Evil Inside Review

Evil Inside

They say that imitation is the sincerest form of flattery. If true, P.T. is over in the corner blushing right now.

You see, Evil Inside, a new horror game from independent game developer JanduSoft, imitates P.T. so much that it’s hard not to consider it a blatant rip off at times. Its saving grace is that actually playing P.T. is next to impossible now for most, while Evil Inside is readily available on nearly every format imaginable. Though that doesn’t mean horror fans should rush to buy it.

Evil Inside has a premise that’s becoming a little old now. Basically, there was a nice, happy family, but things went wrong. The father of the family reportedly killed his wife and threw her body into the bottom of a well. Arrested for the crime, he’s now serving a jail sentence. You assume the role of Mark, the eldest son in the family. Keen to contact his mother, he seeks to put together a broken Ouija board. Though does he really want to discover the truth of what happened to her?

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Taking place pretty much entirely in the family’s house, Evil Inside gives off a P.T. vibe from the get-go. First, there’s the fact that it’s laid out pretty similarly. Then you start playing and discover that many more elements are familiar. From a spooky lady assumed to be your mother peering down at you from the floor above, to the cries of a child, the tactics employed here to put you at unease are predictable and unoriginal.

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And then there are the jump scares – the many, many jump scares. From apparitions suddenly appearing in front of your face as you move through the corridors of your house, to the lights momentarily flicking on and off to present a ghastly sight in front of you, Evil Inside loves using cheap tactics to momentarily scare you. It’s not clever horror, but it works as intended – how can you not jump out of your skin at a sudden loud noise accompanied by a gruesome image?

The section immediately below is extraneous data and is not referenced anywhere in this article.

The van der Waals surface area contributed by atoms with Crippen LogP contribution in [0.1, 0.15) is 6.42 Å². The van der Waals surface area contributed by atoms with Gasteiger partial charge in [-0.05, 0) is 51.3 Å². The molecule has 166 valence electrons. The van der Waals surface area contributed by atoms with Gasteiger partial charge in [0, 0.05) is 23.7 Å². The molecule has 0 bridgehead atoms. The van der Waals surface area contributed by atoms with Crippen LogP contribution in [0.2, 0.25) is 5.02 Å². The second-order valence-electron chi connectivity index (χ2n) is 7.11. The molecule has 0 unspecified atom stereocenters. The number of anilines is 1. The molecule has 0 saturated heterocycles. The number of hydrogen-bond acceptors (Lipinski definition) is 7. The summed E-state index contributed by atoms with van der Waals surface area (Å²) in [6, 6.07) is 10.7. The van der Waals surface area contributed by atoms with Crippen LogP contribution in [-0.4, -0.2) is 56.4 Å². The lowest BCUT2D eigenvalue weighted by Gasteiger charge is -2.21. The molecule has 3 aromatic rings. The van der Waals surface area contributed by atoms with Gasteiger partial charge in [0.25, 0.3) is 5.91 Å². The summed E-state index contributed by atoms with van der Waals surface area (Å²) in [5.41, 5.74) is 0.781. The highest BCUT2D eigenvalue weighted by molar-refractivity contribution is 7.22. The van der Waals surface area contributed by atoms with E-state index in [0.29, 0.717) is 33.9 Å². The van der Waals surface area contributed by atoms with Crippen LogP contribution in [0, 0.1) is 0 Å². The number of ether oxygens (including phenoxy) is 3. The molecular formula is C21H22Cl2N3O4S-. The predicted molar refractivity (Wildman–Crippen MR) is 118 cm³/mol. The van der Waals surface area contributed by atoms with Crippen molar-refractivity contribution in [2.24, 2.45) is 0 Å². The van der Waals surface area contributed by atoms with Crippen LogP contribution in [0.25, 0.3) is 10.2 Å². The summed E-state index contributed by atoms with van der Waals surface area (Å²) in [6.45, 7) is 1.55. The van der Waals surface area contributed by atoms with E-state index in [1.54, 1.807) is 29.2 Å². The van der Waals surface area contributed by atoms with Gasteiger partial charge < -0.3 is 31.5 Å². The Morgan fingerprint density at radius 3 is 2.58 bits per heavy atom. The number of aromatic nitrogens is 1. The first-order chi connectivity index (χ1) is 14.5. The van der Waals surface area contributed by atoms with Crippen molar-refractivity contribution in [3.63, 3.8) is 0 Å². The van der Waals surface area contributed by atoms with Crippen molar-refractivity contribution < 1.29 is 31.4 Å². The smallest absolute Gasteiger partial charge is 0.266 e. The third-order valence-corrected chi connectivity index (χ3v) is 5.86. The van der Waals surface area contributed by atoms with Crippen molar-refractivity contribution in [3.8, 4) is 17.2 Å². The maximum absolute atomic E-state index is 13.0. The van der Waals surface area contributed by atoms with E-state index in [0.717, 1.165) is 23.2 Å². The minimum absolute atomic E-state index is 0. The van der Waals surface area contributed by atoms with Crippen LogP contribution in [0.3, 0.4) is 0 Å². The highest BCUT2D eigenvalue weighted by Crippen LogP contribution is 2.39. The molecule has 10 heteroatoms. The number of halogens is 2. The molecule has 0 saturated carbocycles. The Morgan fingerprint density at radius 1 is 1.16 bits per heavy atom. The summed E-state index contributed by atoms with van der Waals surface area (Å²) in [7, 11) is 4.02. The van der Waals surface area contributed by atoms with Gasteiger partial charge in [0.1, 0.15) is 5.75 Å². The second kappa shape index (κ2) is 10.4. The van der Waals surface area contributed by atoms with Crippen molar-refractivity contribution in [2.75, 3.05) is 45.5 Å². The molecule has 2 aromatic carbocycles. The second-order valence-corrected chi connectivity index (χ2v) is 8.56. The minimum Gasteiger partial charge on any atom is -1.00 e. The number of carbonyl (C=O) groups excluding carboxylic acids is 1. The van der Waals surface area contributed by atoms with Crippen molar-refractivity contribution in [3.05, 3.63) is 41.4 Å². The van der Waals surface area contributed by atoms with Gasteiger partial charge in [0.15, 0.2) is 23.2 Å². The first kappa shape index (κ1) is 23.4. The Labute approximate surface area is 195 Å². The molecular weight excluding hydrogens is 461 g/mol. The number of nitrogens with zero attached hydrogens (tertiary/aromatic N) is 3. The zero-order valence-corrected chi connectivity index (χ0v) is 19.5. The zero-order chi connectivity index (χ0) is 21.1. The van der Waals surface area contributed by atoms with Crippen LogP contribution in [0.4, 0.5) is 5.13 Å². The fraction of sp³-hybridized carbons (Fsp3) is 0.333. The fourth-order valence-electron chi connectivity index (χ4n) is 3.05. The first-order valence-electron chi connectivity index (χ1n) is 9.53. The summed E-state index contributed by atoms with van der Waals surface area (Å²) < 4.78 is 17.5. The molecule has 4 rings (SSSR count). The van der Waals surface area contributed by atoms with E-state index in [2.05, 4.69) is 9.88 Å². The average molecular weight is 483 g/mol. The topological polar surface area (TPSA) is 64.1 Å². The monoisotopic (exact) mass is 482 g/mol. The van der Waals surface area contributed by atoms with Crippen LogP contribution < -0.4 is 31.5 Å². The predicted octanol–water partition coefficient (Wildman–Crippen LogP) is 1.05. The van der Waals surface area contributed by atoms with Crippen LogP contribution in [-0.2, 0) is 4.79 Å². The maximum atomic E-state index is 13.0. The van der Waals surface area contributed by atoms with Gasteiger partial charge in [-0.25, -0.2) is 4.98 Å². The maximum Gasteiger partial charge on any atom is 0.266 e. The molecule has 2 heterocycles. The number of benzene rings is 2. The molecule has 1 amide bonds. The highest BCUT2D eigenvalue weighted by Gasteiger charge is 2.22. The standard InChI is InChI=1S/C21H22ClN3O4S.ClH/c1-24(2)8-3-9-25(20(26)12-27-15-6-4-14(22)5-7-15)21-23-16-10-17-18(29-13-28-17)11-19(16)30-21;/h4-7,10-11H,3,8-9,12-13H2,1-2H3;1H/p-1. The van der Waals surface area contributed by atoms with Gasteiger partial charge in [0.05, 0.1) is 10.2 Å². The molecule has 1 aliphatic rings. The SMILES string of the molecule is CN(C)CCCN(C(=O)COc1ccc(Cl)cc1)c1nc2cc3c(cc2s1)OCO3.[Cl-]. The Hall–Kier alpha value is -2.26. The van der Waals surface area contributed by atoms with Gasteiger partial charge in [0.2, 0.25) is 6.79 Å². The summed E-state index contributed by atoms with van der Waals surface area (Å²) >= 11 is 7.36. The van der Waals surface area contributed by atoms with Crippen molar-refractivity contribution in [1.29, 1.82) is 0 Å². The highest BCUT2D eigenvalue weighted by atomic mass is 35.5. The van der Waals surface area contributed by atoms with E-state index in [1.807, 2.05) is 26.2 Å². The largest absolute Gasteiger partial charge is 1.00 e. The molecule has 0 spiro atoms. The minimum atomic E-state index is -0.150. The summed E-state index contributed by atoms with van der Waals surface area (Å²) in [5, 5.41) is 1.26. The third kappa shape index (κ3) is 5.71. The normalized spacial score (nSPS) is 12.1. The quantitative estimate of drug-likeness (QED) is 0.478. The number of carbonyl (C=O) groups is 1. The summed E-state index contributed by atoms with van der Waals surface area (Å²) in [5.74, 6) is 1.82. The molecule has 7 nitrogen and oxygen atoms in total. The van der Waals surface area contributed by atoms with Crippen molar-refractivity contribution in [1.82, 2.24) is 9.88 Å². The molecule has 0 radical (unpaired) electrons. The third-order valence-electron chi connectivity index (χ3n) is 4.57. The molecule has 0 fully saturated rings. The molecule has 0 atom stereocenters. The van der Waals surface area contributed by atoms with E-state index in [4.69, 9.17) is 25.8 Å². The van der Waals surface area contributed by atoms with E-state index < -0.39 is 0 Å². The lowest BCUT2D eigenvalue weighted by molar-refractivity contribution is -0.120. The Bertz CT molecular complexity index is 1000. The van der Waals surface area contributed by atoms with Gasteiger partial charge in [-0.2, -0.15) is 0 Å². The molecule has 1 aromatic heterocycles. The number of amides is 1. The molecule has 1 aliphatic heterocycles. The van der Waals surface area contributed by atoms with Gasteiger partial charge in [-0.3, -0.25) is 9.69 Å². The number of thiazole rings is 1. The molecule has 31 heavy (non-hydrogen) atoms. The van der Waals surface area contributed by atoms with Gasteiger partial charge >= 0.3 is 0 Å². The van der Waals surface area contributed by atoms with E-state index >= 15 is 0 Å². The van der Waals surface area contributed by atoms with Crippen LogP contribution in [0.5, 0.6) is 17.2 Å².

Gameplay wise, however, Evil Inside leaves a lot to be desired. You basically make your way through the house, examining any rooms that are open. Ultimately, once one or more jump scares have occurred or you’ve interacted with an item, the door to the basement will open up, where a piece of Ouija board can be found. Pick it up and yet another door opens behind you. Travel through the corridor that it reveals and you’ll find yourself in yet another loop of the house.

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We won’t say how many loops there are because that would spoil things, but within each loop there are new scares to be found and the odd simple puzzle to solve. The real kicker is that you’ll have probably completed Evil Inside in less than an hour. And once you’re done, there’s zero reason to go back.

We played through the PS5 version of Evil Inside, which perhaps made for a more immersive experience thanks to the realism of our surroundings. Though that’s not to say that Evil Inside is technically impressive. Some aspects of the game’s visuals are mediocre, such as a snooker table in the basement that looks way too shiny, while the framerate appears to be erratic in places.

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By far the worst aspects of Evil Inside are its writing and voice acting – both are terrible. Clunky lines are delivered clumsily and without any emotion whatsoever. The saving grace is that there’s not much of either as you make your way through the many loops of the house.

So, should you buy Evil Inside? Probably not unless you’re really desperate to be reminded of P.T., or truly love jump scares. Though even then, the fact that it’s only an hour long should make you think twice. On the balance of things it’s not a terrible horror game, but it brings nothing new to the table at all. It tries to mimic P.T. but is inferior to it in pretty much every way. Even worse, you have to pay for the pleasure.


Evil Inside Review: GameSpew’s Score

Evil Inside is available on PS4, PS5, Xbox One, Switch and PC. We reviewed the PS5 version with a code provided by the game’s publisher.